Details of Railway Accidents in the Ottawa Area

1973, April 11 - CP through freight from Montreal to Ottawa, #85, was hit by a truck at the east end of Papineauville, Quebec 

OttawaCitizen 11 April 1973

Train, transport truck collide
Several fuel tanker cars were ablaze late this morning after a westbound CP Rail freight train smashed into a transport truck at a crossing between Papineauville and Montebello, about 30 miles east of Hull.
Railway officials said they had little information on the derailment, and they did not know whether there had been injuries or deaths.
The tanker cars were immediately behind the engines of the freight train and apparently caught fire when they jumped off the tracks after the collision.

From The Ottawa Journal April 12, 1973

'Brakes failed' driver
PAPINEAUVILLE (Staff) Brake failure. That's the reason given by the 17-year-old  driver of a tractor-trailer who leaped from the cab just before it smashed into the third engine of a 54-car freight train on a Highway .8 crossing just east of here. While the front end of the truck disintegrated on impact, hurling the engine more than 100 feet down the tracks, driver Leo Boutet of St. Basil, near Montreal, escaped injury.
Sgt. Andre Leduc of the Papineauville  QPF detachment, said the young driver told him that he saw the train coining but that when he tried to stop, he found that he had no brakes. He barely had time to jump from the cab of the truck before it crashed into the heavy engine.
The crash knocked one of the three engines pulling the train off the track, into the nearby home of Normand Allard. More than a dozen cars, including including nine oil-tanker cars and a car loaded with liquified chlorine, were burled about like a child's toys. Three of the 17,000 gallon tankers ruptured, sending their flaming contents spewing over the surrounding area, including the home of Mr. Allard, which was destroyed in the blaze.
 About two acres of land immediately east of the crash site was turned into a blackened desert as the burning oil spread.
More than 80 firemen from departments in Gatineau, Thurso, Buckingham,. Montebello, St Andrelinand Papineauville converged on the scene.
Their major concern was that Irhe tanker loaded with 20,000 .gallons of chlorine might rupture and spread deadly gas throughout the area. Pumping water from a nearby creek, the firemen worked feverishly for more than four hours, pouring water on the chlorine tanker to keep its temperature below the point where the gas would have expanded and burst the safety valve on the car.
Other firemen fought the blaze that ripped through the tangled wreckage. It was brought under control shortly after 1 p.m.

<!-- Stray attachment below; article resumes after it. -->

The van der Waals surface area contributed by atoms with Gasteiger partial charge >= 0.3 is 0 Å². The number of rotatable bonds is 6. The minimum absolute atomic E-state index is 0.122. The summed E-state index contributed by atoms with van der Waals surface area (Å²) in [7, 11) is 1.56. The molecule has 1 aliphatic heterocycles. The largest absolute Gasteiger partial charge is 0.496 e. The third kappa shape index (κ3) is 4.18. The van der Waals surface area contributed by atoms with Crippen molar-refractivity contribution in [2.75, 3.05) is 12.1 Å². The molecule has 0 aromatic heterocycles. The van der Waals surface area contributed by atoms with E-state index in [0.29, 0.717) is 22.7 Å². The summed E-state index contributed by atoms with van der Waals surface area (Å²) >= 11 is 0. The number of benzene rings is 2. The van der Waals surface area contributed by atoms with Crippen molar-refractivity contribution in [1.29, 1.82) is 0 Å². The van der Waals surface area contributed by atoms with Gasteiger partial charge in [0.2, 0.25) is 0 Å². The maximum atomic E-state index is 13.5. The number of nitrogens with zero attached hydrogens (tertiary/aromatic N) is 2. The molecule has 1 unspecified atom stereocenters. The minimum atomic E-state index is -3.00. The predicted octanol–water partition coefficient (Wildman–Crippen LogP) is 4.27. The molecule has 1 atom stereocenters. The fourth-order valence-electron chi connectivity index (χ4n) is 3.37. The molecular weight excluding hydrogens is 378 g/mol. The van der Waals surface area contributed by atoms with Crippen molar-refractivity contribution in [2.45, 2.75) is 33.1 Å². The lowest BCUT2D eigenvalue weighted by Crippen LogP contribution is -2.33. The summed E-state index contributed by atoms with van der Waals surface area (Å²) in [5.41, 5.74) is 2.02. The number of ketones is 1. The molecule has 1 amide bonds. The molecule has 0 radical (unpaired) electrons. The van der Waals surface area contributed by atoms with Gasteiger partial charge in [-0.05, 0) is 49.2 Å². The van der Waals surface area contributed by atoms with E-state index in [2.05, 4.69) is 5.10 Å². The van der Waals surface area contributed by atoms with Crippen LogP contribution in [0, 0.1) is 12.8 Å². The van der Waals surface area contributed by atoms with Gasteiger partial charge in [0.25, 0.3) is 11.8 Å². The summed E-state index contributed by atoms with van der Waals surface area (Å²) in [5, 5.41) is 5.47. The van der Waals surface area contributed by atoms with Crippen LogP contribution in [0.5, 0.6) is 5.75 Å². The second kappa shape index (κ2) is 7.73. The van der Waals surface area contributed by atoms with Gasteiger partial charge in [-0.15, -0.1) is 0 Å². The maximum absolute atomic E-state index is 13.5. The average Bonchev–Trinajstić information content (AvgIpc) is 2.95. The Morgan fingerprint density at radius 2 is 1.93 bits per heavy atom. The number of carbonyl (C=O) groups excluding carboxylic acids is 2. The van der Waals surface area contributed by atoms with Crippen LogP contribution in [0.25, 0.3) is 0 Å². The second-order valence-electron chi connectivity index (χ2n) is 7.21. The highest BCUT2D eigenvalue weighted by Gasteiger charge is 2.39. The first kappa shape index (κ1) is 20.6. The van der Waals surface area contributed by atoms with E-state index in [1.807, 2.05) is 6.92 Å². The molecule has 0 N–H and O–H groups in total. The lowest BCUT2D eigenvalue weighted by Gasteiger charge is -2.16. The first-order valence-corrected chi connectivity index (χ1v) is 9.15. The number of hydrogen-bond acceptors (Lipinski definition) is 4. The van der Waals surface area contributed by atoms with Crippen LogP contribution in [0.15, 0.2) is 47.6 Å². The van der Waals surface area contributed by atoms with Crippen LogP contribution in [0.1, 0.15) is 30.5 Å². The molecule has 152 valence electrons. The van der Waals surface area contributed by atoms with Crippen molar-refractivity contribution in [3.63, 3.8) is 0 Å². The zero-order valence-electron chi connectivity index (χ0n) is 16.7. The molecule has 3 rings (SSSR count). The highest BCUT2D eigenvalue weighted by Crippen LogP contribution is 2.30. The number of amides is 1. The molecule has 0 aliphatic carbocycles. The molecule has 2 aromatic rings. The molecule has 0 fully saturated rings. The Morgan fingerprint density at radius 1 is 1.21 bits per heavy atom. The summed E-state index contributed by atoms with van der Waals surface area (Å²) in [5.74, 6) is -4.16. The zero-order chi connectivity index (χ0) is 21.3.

Police had evacuated more than 100 families living within a one mile radius of the crash scene.
"The tanker is specially de signed to withstand the stress of a derailment," said an official of Standard Chemical Ltd., the owner. "There wasn't even a rivet blown on the thing," he said. Ross Maitland, Canadian Transport Commission chemical engineer on the site to advise in the handling of the dangerous gas, said "the liquified chlorine turns to yellowish green colored fumes when exposed to air. It mixes readily with water and forms hydrochloric acid," he said. "If breathed into the lungs, death is almost instantaneous," he said.
The only injuries were to the trainman in the second engine, Claude Baril; who suffered a broken wrist and train engineer Claude Beris, who suffered cuts to his face and one arm.
Shortly after 2 p.m., police began to allow the families to return to their homes. But it was after 4 p.m. before Highway 8 was reopened to traffic.
A Standard Chemical official said a tanker truck would probably be brought to the scene to pump the 55 tons of chlorine out of the tanker which lay on its side under a pile of oil tankers.
Several thousand gallons of oil flowed into a creek near the scene and emptied into the Ottawa River, about half a mile away but officials from the Quebec department of the environment were on the scene early in the afternoon to place a barrier m the creek to catch the oil. A neutralizer was sprayed on the oil.
A spokesman for CP Rail said it was expected the wreckage would not be cleared until noon today after which time extensive repairs to the damaged rail ties would have to be carried out.
Passengers travelling CP Rail between Ottawa and Montreal last night and this morning were bused between Ottawa and Montebello and travelled by day liner on the Montebello to  Montreal section.
The final irony of the crash. An oil tanker truck travelling on the detour around the crash scene overturned on the St. Hyacinthe Range, and temporarily blocked the detour Wednesday afternoon. The driver was not injured.

Ottawa Citizen 12 April 1973

Tanker car in collision
Deadly cargo saved
By Scott Honeyman and Tom Van Dusen Citizen staff writers
PAPINEAUVILLE A tanker car full of chlorine sat in the middle of an oil-fuelled inferno after a derailment here Wednesday, but firemen kept its deadly cargo from escaping.
The end of the car painted red to indicate dangerous cargo could be seen through sheets of flame that soared from six fuel cars after the westbound CP Rail freight train was hit by a semi-trailer truck.